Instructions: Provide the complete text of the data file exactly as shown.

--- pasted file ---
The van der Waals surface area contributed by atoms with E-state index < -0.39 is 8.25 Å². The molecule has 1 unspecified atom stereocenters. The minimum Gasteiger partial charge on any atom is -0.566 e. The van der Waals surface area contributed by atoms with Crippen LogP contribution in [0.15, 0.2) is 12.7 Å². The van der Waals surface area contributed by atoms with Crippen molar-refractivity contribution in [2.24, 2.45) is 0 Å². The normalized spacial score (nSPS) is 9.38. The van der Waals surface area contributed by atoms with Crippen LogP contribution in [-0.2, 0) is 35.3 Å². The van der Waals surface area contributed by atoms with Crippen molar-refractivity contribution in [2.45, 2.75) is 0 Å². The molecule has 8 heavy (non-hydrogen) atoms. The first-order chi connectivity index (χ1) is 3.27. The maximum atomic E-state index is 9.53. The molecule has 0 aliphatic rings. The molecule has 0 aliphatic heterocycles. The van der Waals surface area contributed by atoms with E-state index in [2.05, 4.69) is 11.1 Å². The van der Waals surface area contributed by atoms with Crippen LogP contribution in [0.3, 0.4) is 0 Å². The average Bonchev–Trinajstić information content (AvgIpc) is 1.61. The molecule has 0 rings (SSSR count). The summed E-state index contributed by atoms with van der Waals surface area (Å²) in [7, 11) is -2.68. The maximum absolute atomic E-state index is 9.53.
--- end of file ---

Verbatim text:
The van der Waals surface area contributed by atoms with E-state index < -0.39 is 8.25 Å². The molecule has 1 unspecified atom stereocenters. The minimum Gasteiger partial charge on any atom is -0.566 e. The van der Waals surface area contributed by atoms with Crippen LogP contribution in [0.15, 0.2) is 12.7 Å². The van der Waals surface area contributed by atoms with Crippen molar-refractivity contribution in [2.24, 2.45) is 0 Å². The normalized spacial score (nSPS) is 9.38. The van der Waals surface area contributed by atoms with Crippen LogP contribution in [-0.2, 0) is 35.3 Å². The van der Waals surface area contributed by atoms with Crippen molar-refractivity contribution in [2.45, 2.75) is 0 Å². The molecule has 8 heavy (non-hydrogen) atoms. The first-order chi connectivity index (χ1) is 3.27. The maximum atomic E-state index is 9.53. The molecule has 0 aliphatic rings. The molecule has 0 aliphatic heterocycles. The van der Waals surface area contributed by atoms with E-state index in [2.05, 4.69) is 11.1 Å². The van der Waals surface area contributed by atoms with Crippen LogP contribution in [0.3, 0.4) is 0 Å². The average Bonchev–Trinajstić information content (AvgIpc) is 1.61. The molecule has 0 rings (SSSR count). The summed E-state index contributed by atoms with van der Waals surface area (Å²) in [7, 11) is -2.68. The maximum absolute atomic E-state index is 9.53.